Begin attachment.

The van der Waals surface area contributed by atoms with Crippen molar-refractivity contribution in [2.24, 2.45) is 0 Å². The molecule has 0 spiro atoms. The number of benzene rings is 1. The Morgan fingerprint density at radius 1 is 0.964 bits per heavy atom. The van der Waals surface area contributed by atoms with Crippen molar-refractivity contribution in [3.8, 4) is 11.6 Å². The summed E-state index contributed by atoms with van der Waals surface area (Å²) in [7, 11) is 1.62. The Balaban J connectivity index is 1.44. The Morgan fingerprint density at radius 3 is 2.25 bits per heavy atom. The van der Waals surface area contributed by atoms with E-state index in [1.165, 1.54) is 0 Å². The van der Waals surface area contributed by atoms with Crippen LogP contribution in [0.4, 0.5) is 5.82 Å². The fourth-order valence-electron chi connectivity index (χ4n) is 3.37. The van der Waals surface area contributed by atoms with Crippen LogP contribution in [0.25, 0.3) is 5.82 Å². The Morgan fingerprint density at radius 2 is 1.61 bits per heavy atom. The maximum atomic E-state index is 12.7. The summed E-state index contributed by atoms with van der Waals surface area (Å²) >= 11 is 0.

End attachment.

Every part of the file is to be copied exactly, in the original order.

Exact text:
The van der Waals surface area contributed by atoms with Crippen molar-refractivity contribution in [2.24, 2.45) is 0 Å². The molecule has 0 spiro atoms. The number of benzene rings is 1. The Morgan fingerprint density at radius 1 is 0.964 bits per heavy atom. The van der Waals surface area contributed by atoms with Crippen molar-refractivity contribution in [3.8, 4) is 11.6 Å². The summed E-state index contributed by atoms with van der Waals surface area (Å²) in [7, 11) is 1.62. The Balaban J connectivity index is 1.44. The Morgan fingerprint density at radius 3 is 2.25 bits per heavy atom. The van der Waals surface area contributed by atoms with E-state index in [1.165, 1.54) is 0 Å². The van der Waals surface area contributed by atoms with Crippen LogP contribution in [0.4, 0.5) is 5.82 Å². The fourth-order valence-electron chi connectivity index (χ4n) is 3.37. The van der Waals surface area contributed by atoms with Crippen LogP contribution in [0.25, 0.3) is 5.82 Å². The Morgan fingerprint density at radius 2 is 1.61 bits per heavy atom. The maximum atomic E-state index is 12.7. The summed E-state index contributed by atoms with van der Waals surface area (Å²) >= 11 is 0.